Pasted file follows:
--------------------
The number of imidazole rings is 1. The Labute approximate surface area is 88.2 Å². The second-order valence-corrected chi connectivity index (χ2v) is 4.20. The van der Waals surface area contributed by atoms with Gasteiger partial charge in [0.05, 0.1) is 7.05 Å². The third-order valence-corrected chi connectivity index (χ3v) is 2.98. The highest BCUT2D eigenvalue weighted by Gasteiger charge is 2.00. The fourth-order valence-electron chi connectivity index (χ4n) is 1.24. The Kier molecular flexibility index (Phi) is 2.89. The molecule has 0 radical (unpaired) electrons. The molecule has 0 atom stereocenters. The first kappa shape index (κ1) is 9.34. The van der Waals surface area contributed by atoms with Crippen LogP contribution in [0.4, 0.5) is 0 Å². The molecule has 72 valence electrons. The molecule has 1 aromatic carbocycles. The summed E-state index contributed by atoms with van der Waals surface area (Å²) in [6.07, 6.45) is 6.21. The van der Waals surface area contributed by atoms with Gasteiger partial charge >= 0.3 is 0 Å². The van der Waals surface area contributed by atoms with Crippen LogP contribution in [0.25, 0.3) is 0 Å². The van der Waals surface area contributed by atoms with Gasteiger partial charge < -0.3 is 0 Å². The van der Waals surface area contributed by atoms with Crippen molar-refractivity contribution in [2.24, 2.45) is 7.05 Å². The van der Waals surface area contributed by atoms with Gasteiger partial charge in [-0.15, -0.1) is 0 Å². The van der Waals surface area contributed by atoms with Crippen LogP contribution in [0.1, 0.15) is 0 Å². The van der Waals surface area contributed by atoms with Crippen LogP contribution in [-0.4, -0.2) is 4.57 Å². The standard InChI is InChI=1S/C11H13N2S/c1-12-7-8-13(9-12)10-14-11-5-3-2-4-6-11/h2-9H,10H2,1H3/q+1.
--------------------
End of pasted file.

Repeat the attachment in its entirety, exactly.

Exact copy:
The number of imidazole rings is 1. The Labute approximate surface area is 88.2 Å². The second-order valence-corrected chi connectivity index (χ2v) is 4.20. The van der Waals surface area contributed by atoms with Gasteiger partial charge in [0.05, 0.1) is 7.05 Å². The third-order valence-corrected chi connectivity index (χ3v) is 2.98. The highest BCUT2D eigenvalue weighted by Gasteiger charge is 2.00. The fourth-order valence-electron chi connectivity index (χ4n) is 1.24. The Kier molecular flexibility index (Phi) is 2.89. The molecule has 0 radical (unpaired) electrons. The molecule has 0 atom stereocenters. The first kappa shape index (κ1) is 9.34. The van der Waals surface area contributed by atoms with Crippen LogP contribution in [0.4, 0.5) is 0 Å². The molecule has 72 valence electrons. The molecule has 1 aromatic carbocycles. The summed E-state index contributed by atoms with van der Waals surface area (Å²) in [6.07, 6.45) is 6.21. The van der Waals surface area contributed by atoms with Gasteiger partial charge >= 0.3 is 0 Å². The van der Waals surface area contributed by atoms with Crippen LogP contribution in [0.25, 0.3) is 0 Å². The van der Waals surface area contributed by atoms with Gasteiger partial charge < -0.3 is 0 Å². The van der Waals surface area contributed by atoms with Crippen molar-refractivity contribution in [2.24, 2.45) is 7.05 Å². The van der Waals surface area contributed by atoms with Gasteiger partial charge in [-0.15, -0.1) is 0 Å². The van der Waals surface area contributed by atoms with Crippen LogP contribution in [0.1, 0.15) is 0 Å². The van der Waals surface area contributed by atoms with Crippen LogP contribution in [-0.4, -0.2) is 4.57 Å². The standard InChI is InChI=1S/C11H13N2S/c1-12-7-8-13(9-12)10-14-11-5-3-2-4-6-11/h2-9H,10H2,1H3/q+1.